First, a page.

Elsewhere in North Carolina it was a punishingly hot summer day.  Here at five thousand feet it was pleasantly chilly and drizzly.   Comfort food like homemade chicken pot pie and red wine really hit the spot.   We ate on Lyman’s balcony, outdoors and socially distant.  Delightful.

The next morning the view out our balconies was brighter.  I could poke my head around the barrier and see what Lyman was doing next door.

After breakfast we left for a daylong up and back bike ride further south.   The hotel sells to-go sandwiches in the gift shop and we bought one to carry with us to split for lunch.   South of the Pisgah Inn the for the first six miles the Parkway edges mostly downhill.  It then starts mostly uphill for miles and miles, peaking at the highest point on the Parkway, sixty-one hundred feet.





There were a lot of motorcyclists.   At one overlook this guy was using a selfie stick.


To get to sixty-one hundred feet we would have had to descend somewhat and then climb again.  We turned around at fifty-five hundred feet.


There are picnic areas along the Parkway and we stopped at one to have our lunch.  Hardly anyone was around.  Later we passed an overlook where cars park for the quarter mile walk to a popular waterfall, the Skinny Dip Falls.   It was startling to see so many people.

I am sure the waterfall is beautiful.   While many were wearing masks and it was obviously all outdoors, during this pandemic we had no interest in joining any kind of crowd.  We cycled on.  Part of the time we were in the clouds.


The rhododendron was lovely.


We eventually made it back to the Pisgah Inn.    Later on we ordered dinner and carried it back to our room.  Lyman got mountain trout with blueberry butter, me pasta with grilled chicken.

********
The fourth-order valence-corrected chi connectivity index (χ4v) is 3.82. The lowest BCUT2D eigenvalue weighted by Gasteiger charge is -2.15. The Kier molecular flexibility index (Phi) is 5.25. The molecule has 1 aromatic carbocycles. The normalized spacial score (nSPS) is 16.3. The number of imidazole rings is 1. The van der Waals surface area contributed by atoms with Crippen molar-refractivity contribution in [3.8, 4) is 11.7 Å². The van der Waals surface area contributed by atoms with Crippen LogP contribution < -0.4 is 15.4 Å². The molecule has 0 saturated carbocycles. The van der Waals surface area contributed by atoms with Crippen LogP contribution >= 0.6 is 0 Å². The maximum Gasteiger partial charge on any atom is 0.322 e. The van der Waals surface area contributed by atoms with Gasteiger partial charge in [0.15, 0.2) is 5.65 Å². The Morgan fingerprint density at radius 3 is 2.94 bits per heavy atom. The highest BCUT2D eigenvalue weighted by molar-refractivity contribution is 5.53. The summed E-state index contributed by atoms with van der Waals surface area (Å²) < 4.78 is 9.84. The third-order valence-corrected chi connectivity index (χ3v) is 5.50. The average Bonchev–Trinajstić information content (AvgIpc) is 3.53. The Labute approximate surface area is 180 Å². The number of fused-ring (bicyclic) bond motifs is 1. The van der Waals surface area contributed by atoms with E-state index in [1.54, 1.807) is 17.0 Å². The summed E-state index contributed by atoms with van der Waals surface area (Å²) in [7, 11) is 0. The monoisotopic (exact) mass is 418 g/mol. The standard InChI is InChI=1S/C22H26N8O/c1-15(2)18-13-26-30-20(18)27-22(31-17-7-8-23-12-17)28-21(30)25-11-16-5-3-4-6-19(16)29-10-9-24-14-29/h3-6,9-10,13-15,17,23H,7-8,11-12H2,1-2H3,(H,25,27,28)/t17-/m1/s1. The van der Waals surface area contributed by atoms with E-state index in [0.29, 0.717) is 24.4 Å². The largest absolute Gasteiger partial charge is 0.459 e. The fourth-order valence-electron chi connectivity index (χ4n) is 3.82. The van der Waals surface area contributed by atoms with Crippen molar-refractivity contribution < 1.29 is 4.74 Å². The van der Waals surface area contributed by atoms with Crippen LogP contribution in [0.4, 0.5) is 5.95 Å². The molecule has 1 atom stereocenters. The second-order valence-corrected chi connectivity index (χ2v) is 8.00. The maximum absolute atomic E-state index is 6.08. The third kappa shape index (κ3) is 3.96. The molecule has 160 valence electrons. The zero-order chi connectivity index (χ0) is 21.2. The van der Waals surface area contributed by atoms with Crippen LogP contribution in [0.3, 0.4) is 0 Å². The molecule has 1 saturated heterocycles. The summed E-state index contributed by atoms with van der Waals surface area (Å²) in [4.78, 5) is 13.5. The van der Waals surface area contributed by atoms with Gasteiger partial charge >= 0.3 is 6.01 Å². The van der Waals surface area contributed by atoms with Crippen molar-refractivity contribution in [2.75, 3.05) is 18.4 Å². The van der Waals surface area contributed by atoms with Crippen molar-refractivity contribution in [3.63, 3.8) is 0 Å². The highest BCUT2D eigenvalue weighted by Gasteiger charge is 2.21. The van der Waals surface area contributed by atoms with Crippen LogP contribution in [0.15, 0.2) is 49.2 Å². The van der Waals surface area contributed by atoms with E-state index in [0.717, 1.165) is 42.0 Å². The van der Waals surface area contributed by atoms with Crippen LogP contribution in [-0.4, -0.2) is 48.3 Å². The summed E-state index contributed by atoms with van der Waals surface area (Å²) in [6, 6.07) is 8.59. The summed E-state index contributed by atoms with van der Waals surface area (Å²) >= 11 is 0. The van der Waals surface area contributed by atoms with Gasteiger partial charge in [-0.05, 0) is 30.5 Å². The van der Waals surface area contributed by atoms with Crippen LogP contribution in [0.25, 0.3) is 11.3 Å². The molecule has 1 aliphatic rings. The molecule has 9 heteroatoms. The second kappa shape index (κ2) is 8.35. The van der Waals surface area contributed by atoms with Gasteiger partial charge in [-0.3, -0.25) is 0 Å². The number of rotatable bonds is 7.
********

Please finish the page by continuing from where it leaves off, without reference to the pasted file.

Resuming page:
We again ate seven feet apart outdoors on the balcony, enjoying the view and the vibe.


The next morning we “cycled” back to Asheville.   I put that in quotes because so much of the way involved just piloting the bicycle downhill, it was like riding a motorcycle.    At one point I stopped and looked back at Lyman heading towards me.


The Parkway does a good job of always appearing to be in the wilderness.   Once we left the Parkway near Asheville we quickly realized we were back suburban America.    We cycled through the tony neighborhoods of Biltmore Forest, then the Biltmore Forest Country Club.

We cycled uphill into downtown Asheville.


We sat far apart but shared a hummus plate at an outdoor table that sat pleasantly lonely at an establishment called Foggy Mountain.     We then bicycled back to the car.   I drove Lyman to Hendersonville before driving home.   Just to finish our social distancing, for the half hour car trip we both wore masks and rode with the windows down.


One response to “Blue Ridge Parkway; a different take; July 7 – 9, 2020”

  1. Great trip Paco. Nice photos. Beautiful riding at 5000ft and 65F. I left wanting more. See you soon on another trip. In meantime, Happy Trails to You.